19 Article The PNPLA3 rs738409 148M/M genotype is a risk factor for liver cancer in alcoholic cirrhosis but shows no or weak association in hepatitis C cirrhosis. 2011

Nischalke, Hans Dieter / Berger, Cordula / Luda, Carolin / Berg, Thomas / Müller, Tobias / Grünhage, Frank / Lammert, Frank / Coenen, Martin / Krämer, Benjamin / Körner, Christian / Vidovic, Natascha / Oldenburg, Johannes / Nattermann, Jacob / Sauerbruch, Tilman / Spengler, Ulrich. ·Department of Internal Medicine I, University of Bonn, Bonn, Germany. ·PLoS One · Pubmed #22087248.

ABSTRACT: BACKGROUND: An isoleucine>methionine mutation at position 148 in the PNPLA3 gene (p.I148M, rs738409) has recently been identified as a susceptibility factor for liver damage in steatohepatitis. Here, we studied whether the PNPLA3 rs738409 polymorphism also affects predisposition to hepatocellular carcinoma (HCC). METHODS: We compared distributions of PNPLA3 genotypes in 80 and 81 Caucasian patients with alcoholic and hepatitis C virus (HCV)-associated HCC to 80 and 81 age- and sex-matched patients with alcohol-related and HCV-related cirrhosis without HCC, respectively. PNPLA3 genotypes in 190 healthy individuals from the same population served as reference. Potential confounders obesity, diabetes, HCV genotype and HBV co-infection were controlled by univariate and multivariate logistic regression with forward variable selection. RESULTS: PNPLA3 genotypes were in Hardy-Weinberg equilibrium for all study groups. The frequency of the 148M allele was significantly (p<0.001) increased in alcoholic cirrhosis with (53.7%) and without HCC (36.2%) but was not different between healthy controls (22.9%) and patients with cirrhosis (25.3%; p = 0.545) and HCC (30.2%; p = 0.071) due to hepatitis C. HCC risk was highest in 148M/M homozygous patients with alcoholic liver disease (odds ratio (OR) 16.8 versus healthy controls; 95% confidence interval (CI) 6.68-42.43, p<0.001). Finally, multivariate regression confirmed 148M/M homozygosity (OR 2.8; 95%-CI: 1.24-6.42; p = 0.013) as HCC risk factor in alcoholic cirrhosis. In HCV-related cirrhosis only HCV genotype 1 was confirmed as a HCC risk factor (OR 4.2; 95%-CI: 1.50-11.52; p = 0.006). CONCLUSION: The PNPLA3 148M variant is a prominent risk factor for HCC in patients with alcoholic cirrhosis, while its effects are negligible in patients with cirrhosis due to HCV. This polymorphism provides an useful tool to identify individuals with particularly high HCC risk in patients with alcoholic liver disease that should be taken into account in future HCC prevention studies.

20 Article The predictive value of IL28B gene polymorphism for spontaneous clearance in a single source outbreak cohort is limited in patients carrying the CCR5Δ32 mutation. 2011

Nattermann, Jacob / Timm, Jörg / Nischalke, Hans Dieter / Olbrich, Anne / Michalk, Monika / Tillmann, Hans L / Berg, Thomas / Wedemeyer, Heiner / Tenckhoff, Hannelore / Wiese, Manfred / Kullig, Ulrike / Göbel, Uwe / Capka, Emanuela / Schiefke, Ingolf / Güthof, Wolfgang / Grüngreiff, Kurt / König, Ingrid / Roggendorf, Michael / Sauerbruch, Tilman / Spengler, Ulrich / Anonymous4100698. ·Department of Internal Medicine, University of Bonn, Bonn, Germany. jacob.nattermann@ukb.uni-bonn.de ·J Hepatol · Pubmed #21703201.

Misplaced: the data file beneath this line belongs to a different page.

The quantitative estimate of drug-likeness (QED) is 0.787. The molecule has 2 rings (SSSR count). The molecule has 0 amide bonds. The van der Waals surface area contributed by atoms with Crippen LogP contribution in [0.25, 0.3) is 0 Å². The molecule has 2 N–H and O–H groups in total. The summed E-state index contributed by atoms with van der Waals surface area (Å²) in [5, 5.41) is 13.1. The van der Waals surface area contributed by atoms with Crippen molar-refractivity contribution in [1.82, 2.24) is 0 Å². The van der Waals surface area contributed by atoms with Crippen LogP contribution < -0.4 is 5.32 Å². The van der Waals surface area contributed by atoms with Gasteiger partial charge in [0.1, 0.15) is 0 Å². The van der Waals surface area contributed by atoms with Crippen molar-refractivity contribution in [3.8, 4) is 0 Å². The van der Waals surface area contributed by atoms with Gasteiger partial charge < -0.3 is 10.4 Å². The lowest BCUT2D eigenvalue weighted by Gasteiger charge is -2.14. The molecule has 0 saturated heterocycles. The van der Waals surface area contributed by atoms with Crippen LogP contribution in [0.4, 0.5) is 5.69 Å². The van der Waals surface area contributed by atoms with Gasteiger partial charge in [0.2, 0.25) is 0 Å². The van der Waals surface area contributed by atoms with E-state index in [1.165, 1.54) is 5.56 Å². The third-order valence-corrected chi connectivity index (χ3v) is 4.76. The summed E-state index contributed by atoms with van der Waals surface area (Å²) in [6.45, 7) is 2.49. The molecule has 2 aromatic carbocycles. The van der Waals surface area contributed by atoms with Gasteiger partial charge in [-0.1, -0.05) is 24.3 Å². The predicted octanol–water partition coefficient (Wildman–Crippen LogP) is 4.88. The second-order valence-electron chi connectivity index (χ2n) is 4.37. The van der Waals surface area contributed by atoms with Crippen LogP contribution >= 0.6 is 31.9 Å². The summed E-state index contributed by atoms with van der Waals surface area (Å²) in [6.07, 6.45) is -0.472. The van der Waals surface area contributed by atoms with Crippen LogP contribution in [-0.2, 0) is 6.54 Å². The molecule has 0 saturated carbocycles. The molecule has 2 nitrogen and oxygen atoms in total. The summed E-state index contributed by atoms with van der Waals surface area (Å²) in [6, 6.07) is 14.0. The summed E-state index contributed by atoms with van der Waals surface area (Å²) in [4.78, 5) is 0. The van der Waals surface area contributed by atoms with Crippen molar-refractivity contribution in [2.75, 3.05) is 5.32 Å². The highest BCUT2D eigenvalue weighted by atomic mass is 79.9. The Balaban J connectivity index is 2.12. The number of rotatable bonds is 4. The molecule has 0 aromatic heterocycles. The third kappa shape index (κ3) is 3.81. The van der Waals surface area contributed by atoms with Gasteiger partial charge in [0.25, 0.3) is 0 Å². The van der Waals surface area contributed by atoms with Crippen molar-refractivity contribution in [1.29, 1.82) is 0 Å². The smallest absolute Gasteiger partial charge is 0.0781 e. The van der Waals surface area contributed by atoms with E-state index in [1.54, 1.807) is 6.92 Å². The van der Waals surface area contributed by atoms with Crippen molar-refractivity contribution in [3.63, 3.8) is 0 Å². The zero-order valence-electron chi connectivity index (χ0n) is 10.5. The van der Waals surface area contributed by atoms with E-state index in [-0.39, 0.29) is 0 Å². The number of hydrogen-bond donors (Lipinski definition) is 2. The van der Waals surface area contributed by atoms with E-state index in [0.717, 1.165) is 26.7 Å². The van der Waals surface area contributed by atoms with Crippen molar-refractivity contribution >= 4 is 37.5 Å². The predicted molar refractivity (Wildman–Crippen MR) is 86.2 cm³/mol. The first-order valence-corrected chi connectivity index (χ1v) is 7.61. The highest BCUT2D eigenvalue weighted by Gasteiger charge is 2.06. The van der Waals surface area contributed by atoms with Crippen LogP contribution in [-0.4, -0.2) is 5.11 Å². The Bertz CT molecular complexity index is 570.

ABSTRACT: BACKGROUND & AIMS: The CCR5Δ32 mutation has been suspected to adversely affect outcomes of HCV infection, although reports have remained controversial. Here, we investigated the relative genetic contributions of the CCR5Δ32 deletion and the IL28B rs12979860 polymorphisms to spontaneous clearance of hepatitis C in a single-source outbreak. METHODS: We retrieved 396 Caucasian women (119 women with spontaneous HCV clearance) who had been infected with HCV genotype 1-contaminated anti-D immunoglobulin in 1978, and determined their IL28B and CCR5 alleles. RESULTS: IL28B CC, CT, and TT genotypes were found in 35.4%, 50%, and 14.6% of patients and corresponded to spontaneous clearance rates of 50%, 21.2%, and 12.1% (Chi(2)=38.7, p=5.0×10(-10)), respectively. CCR5 WT/WT, WT/Δ32, and Δ32/Δ32 genotypes were observed in 76%, 22.7%, and 1.3% of patients and corresponded to clearance rates of 33.2%, 21.2%, and 0% (Chi(2)=6.9, p=0.009), respectively. In a stepwise forward-conditional multivariate regression model both CCR5 (OR 2.1, p=0.01 for WT/WT) and IL28B genetic variants (OR 4.3, p=4.6×10(-10) for the C/C genotype) were identified as independent predictors of spontaneous HCV clearance. Importantly, favorable response rates were associated with the IL28B CC genotype only in CCR5 wild-type homozygous women, while HCV clearance in CCR5Δ32 carriers remained poor even in patients with the rs12979860 CC genotype. CONCLUSIONS: Both IL28B rs1297860 and CCR5Δ32 allelic variants are independent genetic determinants of spontaneous HCV clearance. The variable relative distribution between IL28B rs1297860 and CCR5Δ32 allelic variants in different populations may have masked the role of the CCR5Δ32 mutation in some studies.

21 Article Hepatitis C virus core protein induces fibrogenic actions of hepatic stellate cells via toll-like receptor 2. 2011

Coenen, Martin / Nischalke, Hans Dieter / Krämer, Benjamin / Langhans, Bettina / Glässner, Andreas / Schulte, Daniela / Körner, Christian / Sauerbruch, Tilman / Nattermann, Jacob / Spengler, Ulrich. ·Department of Internal Medicine I, University of Bonn, Bonn, Germany. ·Lab Invest · Pubmed #21537327.